After beating Green Bay, the Bears went on to finish first in the Western Conference with an 11-2-1 record. and prepared to meet a New York Giants' team that led the NFL in scoring with 448 points, the second-highest total in league history to that point.
         On Dec. 29, in the frozen, eight-degree sunlight at Wrigley Field, the Bears won the NFL title by intercepting Giants' quarterback Y.A. Tittle five times in a 14-10 win. The game turned on a second-quarter tackle by Morris, who blitzed Tittle and crashed into the quarterback's left leg, twisting his knee. The injury prevented Tittle from planting his feet on his throws, and the unpredictable Chicago winds and unyielding Bears defense troubled Tittle and the Giants' league-leading offense the rest of the game.
         The Bears' victory was a capsule of their 1963 season. Both of Chicago's touchdowns were set up by the defense. In the first quarter, with the Giants leading 7-0, Morris stepped in front of a Tittle screen pass intended for Phil King and returned it 61 yards to the New York five. Wade then scored on a two-yard plunge to tie the game. Chicago's winning TD came courtesy of another interception, with O'Bradovich picking off a screen pass and carrying it 10 yards to the New York 14. Five plays later, Wade dove in from the one.
         "The Chicago defense was supposed to be damn near invulnerable," Tittle said later. "I must say it was very good ... The Bears had size and experience and they played an alert ballgame."
          The Chicago offense scored just 301 points in 1963, the lowest for any NFL title team in the 1960s, but they led the league in turnover ratio. The Bears were paced by Wade and All-Pro tight end Mike Ditka, who led the team with 59 catches. The Bears' ground game was by committee, with fullback Joe Marconi leading the team with 446 yards. Speedster Willie "The Wisp" Galimore had five rushing touchdowns, and fullback Rick Casares was one of the league's best blocking backs.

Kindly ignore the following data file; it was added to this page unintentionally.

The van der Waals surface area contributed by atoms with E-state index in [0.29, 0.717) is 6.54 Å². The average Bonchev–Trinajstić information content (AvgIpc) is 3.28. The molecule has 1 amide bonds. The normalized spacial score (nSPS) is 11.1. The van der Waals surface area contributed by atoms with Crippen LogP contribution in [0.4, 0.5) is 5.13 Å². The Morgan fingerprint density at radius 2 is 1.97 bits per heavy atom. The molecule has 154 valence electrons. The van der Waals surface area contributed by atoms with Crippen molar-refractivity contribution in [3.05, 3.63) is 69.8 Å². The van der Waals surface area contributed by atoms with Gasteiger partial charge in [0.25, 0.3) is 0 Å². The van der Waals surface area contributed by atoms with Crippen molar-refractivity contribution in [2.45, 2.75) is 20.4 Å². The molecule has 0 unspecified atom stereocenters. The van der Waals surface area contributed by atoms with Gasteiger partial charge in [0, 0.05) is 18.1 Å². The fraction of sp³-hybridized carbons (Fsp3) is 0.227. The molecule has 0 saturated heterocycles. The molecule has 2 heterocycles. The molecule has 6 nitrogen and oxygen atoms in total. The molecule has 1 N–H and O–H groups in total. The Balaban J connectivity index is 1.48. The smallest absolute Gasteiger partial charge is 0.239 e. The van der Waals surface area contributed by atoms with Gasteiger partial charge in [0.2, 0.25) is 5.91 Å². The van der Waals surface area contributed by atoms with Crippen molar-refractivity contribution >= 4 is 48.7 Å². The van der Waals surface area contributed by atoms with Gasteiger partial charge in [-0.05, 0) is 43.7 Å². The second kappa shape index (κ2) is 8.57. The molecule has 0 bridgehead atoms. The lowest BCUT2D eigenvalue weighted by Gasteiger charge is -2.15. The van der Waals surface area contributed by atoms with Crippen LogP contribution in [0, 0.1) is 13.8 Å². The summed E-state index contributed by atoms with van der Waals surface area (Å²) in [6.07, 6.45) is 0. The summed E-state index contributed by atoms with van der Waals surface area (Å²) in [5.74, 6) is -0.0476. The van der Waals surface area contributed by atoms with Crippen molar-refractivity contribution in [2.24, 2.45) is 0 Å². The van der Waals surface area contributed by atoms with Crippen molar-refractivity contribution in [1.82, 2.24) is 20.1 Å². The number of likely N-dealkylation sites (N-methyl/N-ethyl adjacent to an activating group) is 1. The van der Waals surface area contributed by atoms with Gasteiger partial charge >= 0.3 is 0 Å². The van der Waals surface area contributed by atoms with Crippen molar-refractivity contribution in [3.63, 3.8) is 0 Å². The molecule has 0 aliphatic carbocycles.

"We gave people a lot of fits with our offense," Wade said. "We felt we did our part, but the defense was more colorful."
         Though Halas and Allen made the Bears' defense famous with their strategic planning, the offense came up with a few innovations of its own. In preparation for their two meetings with the Lombardi Packers, the Chicago coaching staff spent much of the 1963 preseason studying films of the Green Bay defense. What they noticed was that Packer linebackers Ray Nitschke, Bill Forester and Dan Currie dropped deeper into coverage than most NFL 'backers at the time. Armed with this information, the Bears went to a greater number of underneath passes when they played the Packers in 1963.

The Irresistible Chargers
         While the veteran Bears dominated the NFL with their "Monsters of the Midway" defense, the youthful Chargers zapped the AFL with an offensive armada that led the league in seven different offensive categories, including scoring with 399 points. The jagged lightning bolt that adorned San Diego's helmets and jerseys symbolized the Chargers' quick-strike capabilities.
          Running behind Mix on Gillman's patented toss sweeps and inside traps, Lincoln led the AFL with an astounding 6.5 yards- per-carry average, and Lowe high-stepped for 1,010 yards and averaged 5.7 yards per attempt. Running the famous Charger Curl and Fly, Alworth used speed and grace to haul in a team-high 61 catches for 1,205 yards and a league-leading 20 yards per-catchaverage. Rote led the league in passing, completing an AFL-high 59 percent of his passes and gunning the ball for 2,510 yards and 20 touchdowns. The triggerman on San Diego's streaking deep patterns, Rote led the AFL in yards-per-attempted pass, averaging 8.7. Lincoln, Lowe, Mix, Rote and Alworth were each named to the ALL-AFL team.